Changing The Face Of Pornography

I want to change the definition of porn and here is why;

I have recently watched the Netflix show Big Mouth (I definitely recommend it) and in one of the episodes a steamy book is circulated around the characters and one of them, Jay is very confused by this “wait a minute, you’re telling me all these girls are walking around reading porn!” And this, along with the recent Fifty Shades release, a few recent documentaries had me thinking, what do we as a society really classify as porn and is it changing?

What Is Porn And How Is It Changing?

Most people know the old adage when it comes to the porn vs art debate of “knowing porn when I see it” but with a society that is increasingly permeated by hypersexualised imagery, easily accessible sex videos etc is that something we can really say anymore?  We adults may “know porn when we see it” but do the kids?  They unlike us have grown up constantly able to easily access this content and are somewhat desensitised to it, so when they are grown ups will they know porn when they see it?

The point I am getting to is that maybe we need to start, as a society, begin to have a conversation around porn, its place and definition. Not to limit or sensor but to tackle the issues that are arising out of porn’s increased sales, accessibility, use and participation.

Talking to my little brother who is now 15 it becomes very clear that this conversation is far overdue. Last time I was home I made him sit down with me and have a talk. He knows what I do for work and because of that he feels that I am the best person to talk to (I’m not sure about best but if he is talking I’m happy) and what started out with questions and clarifying terms has begun to evolve into a discussion around porn and how it should be viewed.

Porn And How It Is Viewed

Many kids first contact with porn is way before their parents believe it is (kids as young as 7 or 8 have reported regularly accessing pornography via the internet) and because these young minds are entering this very confronting world with little to no guidance they begin to form their opinions on sex based on what they see on the screen. My little brother did.  He believed that if the size of his penis wasn’t close to that of the guys on the screen, girls wouldn’t like him. And the penis size question was just the start.

We then began talk about how the act of sex is nothing like it is depicted on the screen. I came to him with his analogy, porn is like an action movie. In real life most days you will walk down the street with little to no car chases, explosions etc it’s the same with porn. When you have sex it will be much less over the top and more real. This seemed to help something click with how he viewed porn and I hope this has moved him to a place where he can enjoy porn but see it for what it really is, a fantasy.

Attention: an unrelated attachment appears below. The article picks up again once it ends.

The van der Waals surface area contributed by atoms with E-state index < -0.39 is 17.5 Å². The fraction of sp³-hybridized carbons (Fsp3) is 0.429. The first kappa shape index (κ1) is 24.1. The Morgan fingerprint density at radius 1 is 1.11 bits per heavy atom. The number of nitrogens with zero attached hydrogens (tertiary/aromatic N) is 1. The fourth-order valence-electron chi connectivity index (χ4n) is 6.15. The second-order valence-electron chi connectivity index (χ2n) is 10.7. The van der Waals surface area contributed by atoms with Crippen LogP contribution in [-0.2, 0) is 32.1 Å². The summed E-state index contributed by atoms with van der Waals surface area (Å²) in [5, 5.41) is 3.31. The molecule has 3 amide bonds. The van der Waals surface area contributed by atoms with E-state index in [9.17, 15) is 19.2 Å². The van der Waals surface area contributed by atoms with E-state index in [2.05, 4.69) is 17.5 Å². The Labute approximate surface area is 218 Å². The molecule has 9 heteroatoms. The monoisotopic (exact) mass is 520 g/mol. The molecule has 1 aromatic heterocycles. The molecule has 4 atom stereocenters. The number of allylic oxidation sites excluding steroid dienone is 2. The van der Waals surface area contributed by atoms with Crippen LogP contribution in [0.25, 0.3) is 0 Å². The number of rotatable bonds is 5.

The problem is not every family has a loud mouth older sister who works in a sex shop and is constantly thinking about these issues and that can make it harder. Couple this with the fact that porn seems to becoming part of the societal norm and we have the makings for a perfect storm of confused horned up kids that need guidance.

The First Step Is To Define What Porn Is

For me the first step is about defining what porn is and I think for so many people my definition will make them uncomfortable. I think we should define porn as any content (image, book, video and advertisement) that aims to arouse. Now, before we continue I know this will include images and content that is currently not considered porn and I want that. But do not misunderstand me I’m not asking for these things to be gotten rid of or kept for adult eyes only rather I would like people to engage in a conversation with their children around the meaning of these images, their repercussions and effects so when they do come to sex videos and imagery (what is considered porn now) that will have some context into how they can approach this content. I want to remove the stigma and whispers from the word “porn” and use it as a correct term for sexualised images.

Sexy woman in lingerie
Image: Sexualised Imagery

I also believe that this re-definition of porn would force a lot of people to reconsider the images and content they engage with and hopefully bring a level of awareness to sex’s real presence in our daily lives. This increased discussion could mean that the types of conversations I have with my brother can be a regular occurrence in houses with teenagers, it could mean that people who have worked in porn experience less stigma later in life, we as a society could see a change of our attitudes towards sex that have us being more open and more honest.

The reality is my wanting to change the definition of porn and consider more things under this term doesn’t change a thing, sex and porn will still be there, so will advertising using sex to sell but at least if we give it a name hopefully channels of discussion will open up and our young people won’t feel lost by the often confusing and unspoken rules we are all meant to learn but no one is teaching.

Author: Jamie is a consultant from Oh Zone Adult Lifestyle Centre

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Jennifer works marketing at Adultsmart an online sex toy shop. She has a non-judgemental approach to sex, sex toys and sexuality. Her favorite saying is if it feels good and right and is not illegal then why not!

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